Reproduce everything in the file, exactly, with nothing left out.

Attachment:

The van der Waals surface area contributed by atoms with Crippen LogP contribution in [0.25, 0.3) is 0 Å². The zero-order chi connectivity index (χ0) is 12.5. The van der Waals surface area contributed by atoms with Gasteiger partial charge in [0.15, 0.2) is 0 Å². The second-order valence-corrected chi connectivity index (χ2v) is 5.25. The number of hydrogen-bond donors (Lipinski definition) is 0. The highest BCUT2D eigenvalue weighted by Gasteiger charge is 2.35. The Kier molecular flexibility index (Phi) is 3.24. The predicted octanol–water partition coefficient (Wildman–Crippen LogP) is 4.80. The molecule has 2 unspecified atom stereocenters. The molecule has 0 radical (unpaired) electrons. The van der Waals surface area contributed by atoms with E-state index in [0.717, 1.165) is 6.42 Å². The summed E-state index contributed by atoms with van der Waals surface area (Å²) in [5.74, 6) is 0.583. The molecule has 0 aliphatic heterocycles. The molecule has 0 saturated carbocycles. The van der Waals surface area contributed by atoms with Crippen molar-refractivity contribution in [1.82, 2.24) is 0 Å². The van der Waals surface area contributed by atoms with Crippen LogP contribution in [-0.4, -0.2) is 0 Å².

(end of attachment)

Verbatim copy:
The van der Waals surface area contributed by atoms with Crippen LogP contribution in [0.25, 0.3) is 0 Å². The zero-order chi connectivity index (χ0) is 12.5. The van der Waals surface area contributed by atoms with Gasteiger partial charge in [0.15, 0.2) is 0 Å². The second-order valence-corrected chi connectivity index (χ2v) is 5.25. The number of hydrogen-bond donors (Lipinski definition) is 0. The highest BCUT2D eigenvalue weighted by Gasteiger charge is 2.35. The Kier molecular flexibility index (Phi) is 3.24. The predicted octanol–water partition coefficient (Wildman–Crippen LogP) is 4.80. The molecule has 2 unspecified atom stereocenters. The molecule has 0 radical (unpaired) electrons. The van der Waals surface area contributed by atoms with E-state index in [0.717, 1.165) is 6.42 Å². The summed E-state index contributed by atoms with van der Waals surface area (Å²) in [5.74, 6) is 0.583. The molecule has 0 aliphatic heterocycles. The molecule has 0 saturated carbocycles. The van der Waals surface area contributed by atoms with Crippen molar-refractivity contribution in [1.82, 2.24) is 0 Å². The van der Waals surface area contributed by atoms with Crippen LogP contribution in [-0.4, -0.2) is 0 Å².